Review of 'Dolittle'

dolittle.jpg If you are used to seeing Robert Downey Jr. as Tony Stark in the Iron Man movies brace yourself for a bit of a shock as he appears as the famous animal-talking doctor in this turkey of a film.

Dr. Dolittle (Robert Downey Jr.) is able to speak to the animals though has retreated from the world after the death of his wife Lily (Kasia Smutniak). Called upon to save the life of the queen and a squirrel accidently shot by Tommy Stubbins (Harry Collett), budding veterinary doctor and animal linguist, Dolittle is forced out of his revere and out on a voyage in search of the “Eden Fruit” as a cure for the poisoned queen. He is aided by his animal friends, Chee-Chee, (voiced by Rami Malek) a cowardly gorilla, Dab-Dab, (voiced by Octavia Spencer), a scatter-brained duck, and Poly, a multi-lingual parrot (voiced by Emma Thompson). Along the way they encounter many mysterious places and beasts, but will they find the cure? Guess.

I am not sure what the first thing was that really irritated me about this film. Was it the horrible voice over given to Downey or whether it was the pathetically childish animal characters. In any case, the whole film pretty much grates as it does with only a slight saving in a decent enough, though unoriginal and boring, plot. The voices giving life the characters certainly do not help being more Saturday morning cartoon than film worthy. The effects are reasonable but not really convincing as the animals act more like humans than anything else with wise-cracks and expressions to match.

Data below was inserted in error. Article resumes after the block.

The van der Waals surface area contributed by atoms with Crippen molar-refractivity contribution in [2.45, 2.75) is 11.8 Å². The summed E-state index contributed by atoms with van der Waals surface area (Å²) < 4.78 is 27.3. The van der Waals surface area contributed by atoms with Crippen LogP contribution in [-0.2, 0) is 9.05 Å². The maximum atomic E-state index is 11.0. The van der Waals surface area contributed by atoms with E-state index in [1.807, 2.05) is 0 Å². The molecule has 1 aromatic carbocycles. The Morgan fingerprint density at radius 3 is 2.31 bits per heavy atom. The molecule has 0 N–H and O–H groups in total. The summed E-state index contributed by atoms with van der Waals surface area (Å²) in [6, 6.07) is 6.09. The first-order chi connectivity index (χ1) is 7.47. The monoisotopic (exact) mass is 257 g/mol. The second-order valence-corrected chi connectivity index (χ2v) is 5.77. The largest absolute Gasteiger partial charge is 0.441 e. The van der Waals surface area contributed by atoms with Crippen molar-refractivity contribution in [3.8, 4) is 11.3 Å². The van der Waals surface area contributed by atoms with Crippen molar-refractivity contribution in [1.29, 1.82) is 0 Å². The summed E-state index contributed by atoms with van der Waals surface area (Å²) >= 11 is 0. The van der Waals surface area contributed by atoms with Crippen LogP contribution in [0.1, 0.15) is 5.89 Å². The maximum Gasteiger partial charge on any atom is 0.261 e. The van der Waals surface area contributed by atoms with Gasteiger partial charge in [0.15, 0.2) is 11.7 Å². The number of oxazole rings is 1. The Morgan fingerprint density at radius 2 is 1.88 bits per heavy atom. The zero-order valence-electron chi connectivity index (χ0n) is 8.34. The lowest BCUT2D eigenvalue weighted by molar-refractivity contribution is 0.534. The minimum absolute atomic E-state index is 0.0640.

I remember reading the original Doctor Dolittle books by Hugh Lofting as a child where they were light but consistent and fairly serious in their subject matter. None of these charms have made it to the screen here but instead we are treated to a mindless slapstick comedy with little or no emotional depth and lacklustre performances in both the real and unreal stars.

In summary: Disappointing and, frankly, annoying. I can see some young children might find it amusing but that is about it.

Rating: “A slight glimmer of hope, but mostly awful”

Review Date: 2023-02-26

Directed by: Stephen Gagham

Studio: Universal Pictures

Year: 2020

Length: 101 minutes

Genre: Fantasy